’Rigorous’ Study Examines Alcohol’s Effect on Heart Disease
Researchers at Beth Israel Deaconess Medical Center are conducting a controlled blind study to determine whether a daily dose of alcohol can help prevent heart disease, the Boston Globe reported May 6.
Researcher Kenneth Mukamal and colleagues are tracking a group of patients over the age of 55 for six months. Subjects will be randomly chosen to receive a daily dose of either plain lemonade or raspberry-lemonade flavored Crystal Light or the same drink mixed with grain alcohol (which has no taste). Study participants will be asked to drink five ounces each evening (the equivalent to one medium sized glass of wine), and researchers will monitor any changes in the participants’ cholesterol levels as well as fat deposits in their arteries.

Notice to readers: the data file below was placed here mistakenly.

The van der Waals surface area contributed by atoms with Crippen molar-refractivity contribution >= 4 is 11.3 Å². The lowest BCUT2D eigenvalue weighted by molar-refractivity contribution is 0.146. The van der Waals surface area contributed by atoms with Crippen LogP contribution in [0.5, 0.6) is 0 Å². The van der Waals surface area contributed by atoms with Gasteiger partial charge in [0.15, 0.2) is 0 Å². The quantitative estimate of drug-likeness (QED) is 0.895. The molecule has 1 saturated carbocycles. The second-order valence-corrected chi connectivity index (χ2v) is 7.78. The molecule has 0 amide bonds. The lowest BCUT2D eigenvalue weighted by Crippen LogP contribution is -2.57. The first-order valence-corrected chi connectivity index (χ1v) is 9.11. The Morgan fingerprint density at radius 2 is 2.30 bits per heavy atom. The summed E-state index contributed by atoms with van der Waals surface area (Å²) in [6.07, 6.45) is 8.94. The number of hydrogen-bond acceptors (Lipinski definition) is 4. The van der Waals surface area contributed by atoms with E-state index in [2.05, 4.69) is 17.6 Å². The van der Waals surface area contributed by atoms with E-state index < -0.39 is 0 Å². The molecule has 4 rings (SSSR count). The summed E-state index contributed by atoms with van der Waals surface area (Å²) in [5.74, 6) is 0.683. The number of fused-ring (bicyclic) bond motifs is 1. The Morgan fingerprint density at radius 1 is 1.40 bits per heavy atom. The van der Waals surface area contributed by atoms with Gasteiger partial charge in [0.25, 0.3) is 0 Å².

Most of the existing research on the potential for positive health effects from alcohol has been based on people recalling drinking patterns.
“Large numbers of the public are getting recommendations or are making their decisions about drinking based on imperfect information,” said researcher Tim Naimi of the U.S. Centers for Disease Control and Prevention (CDC). “It’s almost unethical to continue to allow people to make decisions that could have important life consequences in the absence of the best kind of scientific evidence.”
Mukamal and his team will also monitor whether participants drink any other alcohol while they are participating in the study (the researchers instructed the participants to abstain during the study period).
“We’re asking you to drink what we give you every night, but no other alcohol for six months,” Mukamal said. “Compare the challenge we face to conducting a trial of any drug, when all one needs to do is pop a pill every day.”